As I wrote yesterday’s post about dumb things I used to believe about fitness, I also got to thinking about some of my old eating habits. Back in University, I shared an apartment with my sister. At the time, I had two things working against me when it came to healthy eating - I didn’t know how to cook and I had limited knowledge of proper nutrition. Here’s what a typical day under these circumstances looked like:
My typical breakfast was two slices of toast with peanut butter and a glass of skim milk. I know it sounds pretty similar to what I eat for breakfast these days but there was one key difference - I used to eat low fat peanut butter because I thought it was healthier. Oh, how I would love to go back in time and slap some sense into my 22-year-old self. After force feeding her a heaping tablespoon of delicious, full fat nut butter, I would then tell her that eating fat doesn’t make you fat and that reduced-fat products are typically loaded with sugar to make them taste good.
One of my favourite lunches was pasta with rosee sauce. I had no concept of portion control back then so I would literally dump half a box of penne (whole wheat at least – I guess I get some points for that) into a pot of boiling water and drench the finished product with half a tub of rosee sauce. As if that weren’t enough carbs for sitting, I would usually have a granola bar for dessert (and not even one of the low calorie ones, but those Nature Valley ones that are like 200 calories a pop).
This could vary wildly. My sister and I lived downtown Toronto, so we would often go out for dinner where I’d consume a massive portion of pad thai or butter chicken. In my mind, these were perfectly healthy food choices and wouldn’t make me fat because they weren’t fast food. Again, no concept of calories in vs. calories out. I figure I probably ate around 2,000 calories for dinner quite a few nights each week.
The funny thing is, I would never, ever order dessert because I equated cake with weight gain. Today, with my knowledge of calories, I know that I can certainly enjoy cake and other desserts in moderation. In fact, dessert might be the least damaging item on the menu depending on where you eat. Consequently, I eat way more cake these days than I ever did when I was at my heaviest weight. Oh, the irony.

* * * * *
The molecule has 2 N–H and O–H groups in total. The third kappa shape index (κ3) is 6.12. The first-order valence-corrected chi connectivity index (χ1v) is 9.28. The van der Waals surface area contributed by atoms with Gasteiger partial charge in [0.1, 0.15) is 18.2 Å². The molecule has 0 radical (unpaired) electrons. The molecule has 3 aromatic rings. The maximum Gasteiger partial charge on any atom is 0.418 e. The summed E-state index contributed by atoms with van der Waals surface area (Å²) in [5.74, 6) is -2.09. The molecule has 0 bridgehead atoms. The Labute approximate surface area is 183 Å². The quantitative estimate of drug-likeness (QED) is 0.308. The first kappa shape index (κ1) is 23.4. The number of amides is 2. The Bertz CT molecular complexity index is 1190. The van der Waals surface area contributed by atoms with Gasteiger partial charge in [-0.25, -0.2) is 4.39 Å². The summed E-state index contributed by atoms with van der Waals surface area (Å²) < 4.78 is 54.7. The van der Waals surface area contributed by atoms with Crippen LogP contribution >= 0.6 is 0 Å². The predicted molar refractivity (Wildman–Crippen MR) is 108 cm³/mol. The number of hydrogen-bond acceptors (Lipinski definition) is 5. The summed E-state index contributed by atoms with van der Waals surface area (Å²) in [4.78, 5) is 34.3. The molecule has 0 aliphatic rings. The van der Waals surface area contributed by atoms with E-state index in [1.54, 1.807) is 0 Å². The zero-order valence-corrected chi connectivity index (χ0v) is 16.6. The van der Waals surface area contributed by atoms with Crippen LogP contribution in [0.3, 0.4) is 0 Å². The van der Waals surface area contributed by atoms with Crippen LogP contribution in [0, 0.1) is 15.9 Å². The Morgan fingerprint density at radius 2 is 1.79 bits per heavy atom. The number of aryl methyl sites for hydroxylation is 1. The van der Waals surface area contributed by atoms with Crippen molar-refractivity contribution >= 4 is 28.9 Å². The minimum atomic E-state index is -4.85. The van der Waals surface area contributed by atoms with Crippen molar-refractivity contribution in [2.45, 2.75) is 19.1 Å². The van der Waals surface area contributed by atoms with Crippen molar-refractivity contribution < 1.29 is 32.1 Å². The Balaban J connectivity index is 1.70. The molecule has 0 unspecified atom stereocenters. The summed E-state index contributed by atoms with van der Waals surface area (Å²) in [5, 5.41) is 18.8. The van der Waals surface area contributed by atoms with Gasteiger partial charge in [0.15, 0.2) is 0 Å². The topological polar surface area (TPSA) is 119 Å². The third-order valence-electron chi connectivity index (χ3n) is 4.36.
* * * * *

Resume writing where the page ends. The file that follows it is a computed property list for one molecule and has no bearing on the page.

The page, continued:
When I wasn’t gorging on restaurant food, I would usually pop something frozen in the oven. On these nights, I ate a reasonable amount of calories but it was all meat and/or carbs. It was also loaded with sodium and contained a very long list of unpronouncable ingredients.
Sometimes, I went through a healthy phase where I would pick up some fruits and vegetables to snack on between meals. Most days, however, I didn’t plan out my snacks. Instead, I snacked when I felt like it, usually out of boredom, and my snack of choice was a cookie (or two) from Starbucks.
So there you have it – my old diet, characterized by too many calories, too many carbs, limited fruits, vegetables and protein and wayyy too much sodium. The sad thing is, at the time, I had no idea why I was gaining weight. In my mind, I thought I ate fairly healthy because I didn’t eat fast food or excessive sweets. I really didn’t think I ate too much so I believed that I just wasn’t meant to be thin.
Gaining a solid understanding of calories and nutrition was a game changer, as was learning how to cook. It makes me wonder how many other women are eating similar diets to my old one and can’t figure out why they are gaining weight.
Was there ever a time when you didn’t eat healthy? What was your old diet like and how did you go about changing it?